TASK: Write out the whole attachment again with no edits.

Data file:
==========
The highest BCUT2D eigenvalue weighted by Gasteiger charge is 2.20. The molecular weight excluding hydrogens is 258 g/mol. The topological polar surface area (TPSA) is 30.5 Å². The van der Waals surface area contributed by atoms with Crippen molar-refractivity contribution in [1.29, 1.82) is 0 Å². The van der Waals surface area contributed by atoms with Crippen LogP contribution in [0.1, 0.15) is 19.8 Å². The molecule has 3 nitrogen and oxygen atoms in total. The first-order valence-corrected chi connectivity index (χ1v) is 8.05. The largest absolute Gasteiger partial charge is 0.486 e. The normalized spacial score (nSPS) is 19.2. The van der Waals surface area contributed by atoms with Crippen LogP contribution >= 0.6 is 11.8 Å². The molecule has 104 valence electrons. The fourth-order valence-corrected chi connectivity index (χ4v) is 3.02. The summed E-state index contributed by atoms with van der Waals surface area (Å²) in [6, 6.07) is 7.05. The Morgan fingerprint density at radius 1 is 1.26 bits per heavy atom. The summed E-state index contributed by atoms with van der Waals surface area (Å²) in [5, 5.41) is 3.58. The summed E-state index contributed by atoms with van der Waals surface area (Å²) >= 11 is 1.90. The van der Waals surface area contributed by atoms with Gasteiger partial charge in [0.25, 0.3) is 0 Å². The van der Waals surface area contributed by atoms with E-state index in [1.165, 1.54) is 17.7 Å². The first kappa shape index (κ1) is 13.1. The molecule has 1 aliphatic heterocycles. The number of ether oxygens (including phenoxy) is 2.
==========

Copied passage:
The highest BCUT2D eigenvalue weighted by Gasteiger charge is 2.20. The molecular weight excluding hydrogens is 258 g/mol. The topological polar surface area (TPSA) is 30.5 Å². The van der Waals surface area contributed by atoms with Crippen molar-refractivity contribution in [1.29, 1.82) is 0 Å². The van der Waals surface area contributed by atoms with Crippen LogP contribution in [0.1, 0.15) is 19.8 Å². The molecule has 3 nitrogen and oxygen atoms in total. The first-order valence-corrected chi connectivity index (χ1v) is 8.05. The largest absolute Gasteiger partial charge is 0.486 e. The normalized spacial score (nSPS) is 19.2. The van der Waals surface area contributed by atoms with Crippen LogP contribution >= 0.6 is 11.8 Å². The molecule has 104 valence electrons. The fourth-order valence-corrected chi connectivity index (χ4v) is 3.02. The summed E-state index contributed by atoms with van der Waals surface area (Å²) in [6, 6.07) is 7.05. The Morgan fingerprint density at radius 1 is 1.26 bits per heavy atom. The summed E-state index contributed by atoms with van der Waals surface area (Å²) in [5, 5.41) is 3.58. The summed E-state index contributed by atoms with van der Waals surface area (Å²) >= 11 is 1.90. The van der Waals surface area contributed by atoms with Gasteiger partial charge in [0.25, 0.3) is 0 Å². The van der Waals surface area contributed by atoms with E-state index in [1.165, 1.54) is 17.7 Å². The first kappa shape index (κ1) is 13.1. The molecule has 1 aliphatic heterocycles. The number of ether oxygens (including phenoxy) is 2.